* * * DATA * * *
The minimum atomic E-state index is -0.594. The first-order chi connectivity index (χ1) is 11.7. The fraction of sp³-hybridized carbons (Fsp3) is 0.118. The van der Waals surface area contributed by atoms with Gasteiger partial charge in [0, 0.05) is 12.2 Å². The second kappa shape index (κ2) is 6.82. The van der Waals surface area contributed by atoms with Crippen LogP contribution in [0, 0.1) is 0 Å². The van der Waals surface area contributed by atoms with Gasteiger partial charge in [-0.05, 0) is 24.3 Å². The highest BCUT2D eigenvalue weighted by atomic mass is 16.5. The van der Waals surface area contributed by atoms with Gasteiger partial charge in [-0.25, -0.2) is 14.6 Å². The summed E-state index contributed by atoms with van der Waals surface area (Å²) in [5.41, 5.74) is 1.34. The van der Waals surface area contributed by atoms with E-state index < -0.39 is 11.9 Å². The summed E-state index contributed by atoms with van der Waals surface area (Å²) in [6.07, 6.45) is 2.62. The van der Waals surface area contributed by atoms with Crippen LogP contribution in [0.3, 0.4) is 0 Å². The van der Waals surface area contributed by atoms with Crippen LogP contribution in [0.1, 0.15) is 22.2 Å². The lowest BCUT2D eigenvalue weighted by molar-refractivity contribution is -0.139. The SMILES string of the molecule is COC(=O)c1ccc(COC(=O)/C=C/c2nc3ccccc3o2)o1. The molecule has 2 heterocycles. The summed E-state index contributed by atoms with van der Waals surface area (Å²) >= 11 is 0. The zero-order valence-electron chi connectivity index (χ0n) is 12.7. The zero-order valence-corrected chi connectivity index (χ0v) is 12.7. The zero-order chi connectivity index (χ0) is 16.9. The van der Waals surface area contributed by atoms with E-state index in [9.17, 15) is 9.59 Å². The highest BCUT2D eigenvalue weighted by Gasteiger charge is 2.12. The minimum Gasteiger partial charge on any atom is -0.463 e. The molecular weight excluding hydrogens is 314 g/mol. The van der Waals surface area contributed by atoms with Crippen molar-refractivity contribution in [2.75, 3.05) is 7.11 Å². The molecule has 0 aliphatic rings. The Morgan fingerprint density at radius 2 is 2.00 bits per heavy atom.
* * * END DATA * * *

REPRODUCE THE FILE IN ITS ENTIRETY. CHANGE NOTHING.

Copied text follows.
The minimum atomic E-state index is -0.594. The first-order chi connectivity index (χ1) is 11.7. The fraction of sp³-hybridized carbons (Fsp3) is 0.118. The van der Waals surface area contributed by atoms with Gasteiger partial charge in [0, 0.05) is 12.2 Å². The second kappa shape index (κ2) is 6.82. The van der Waals surface area contributed by atoms with Crippen LogP contribution in [0, 0.1) is 0 Å². The van der Waals surface area contributed by atoms with Gasteiger partial charge in [-0.05, 0) is 24.3 Å². The highest BCUT2D eigenvalue weighted by atomic mass is 16.5. The van der Waals surface area contributed by atoms with Gasteiger partial charge in [-0.25, -0.2) is 14.6 Å². The summed E-state index contributed by atoms with van der Waals surface area (Å²) in [5.41, 5.74) is 1.34. The van der Waals surface area contributed by atoms with E-state index < -0.39 is 11.9 Å². The summed E-state index contributed by atoms with van der Waals surface area (Å²) in [6.07, 6.45) is 2.62. The van der Waals surface area contributed by atoms with Crippen LogP contribution in [0.3, 0.4) is 0 Å². The van der Waals surface area contributed by atoms with Crippen LogP contribution in [0.1, 0.15) is 22.2 Å². The lowest BCUT2D eigenvalue weighted by molar-refractivity contribution is -0.139. The SMILES string of the molecule is COC(=O)c1ccc(COC(=O)/C=C/c2nc3ccccc3o2)o1. The molecule has 2 heterocycles. The summed E-state index contributed by atoms with van der Waals surface area (Å²) >= 11 is 0. The zero-order valence-electron chi connectivity index (χ0n) is 12.7. The zero-order valence-corrected chi connectivity index (χ0v) is 12.7. The zero-order chi connectivity index (χ0) is 16.9. The van der Waals surface area contributed by atoms with E-state index in [9.17, 15) is 9.59 Å². The highest BCUT2D eigenvalue weighted by Gasteiger charge is 2.12. The minimum Gasteiger partial charge on any atom is -0.463 e. The molecular weight excluding hydrogens is 314 g/mol. The van der Waals surface area contributed by atoms with Crippen molar-refractivity contribution in [2.75, 3.05) is 7.11 Å². The molecule has 0 aliphatic rings. The Morgan fingerprint density at radius 2 is 2.00 bits per heavy atom.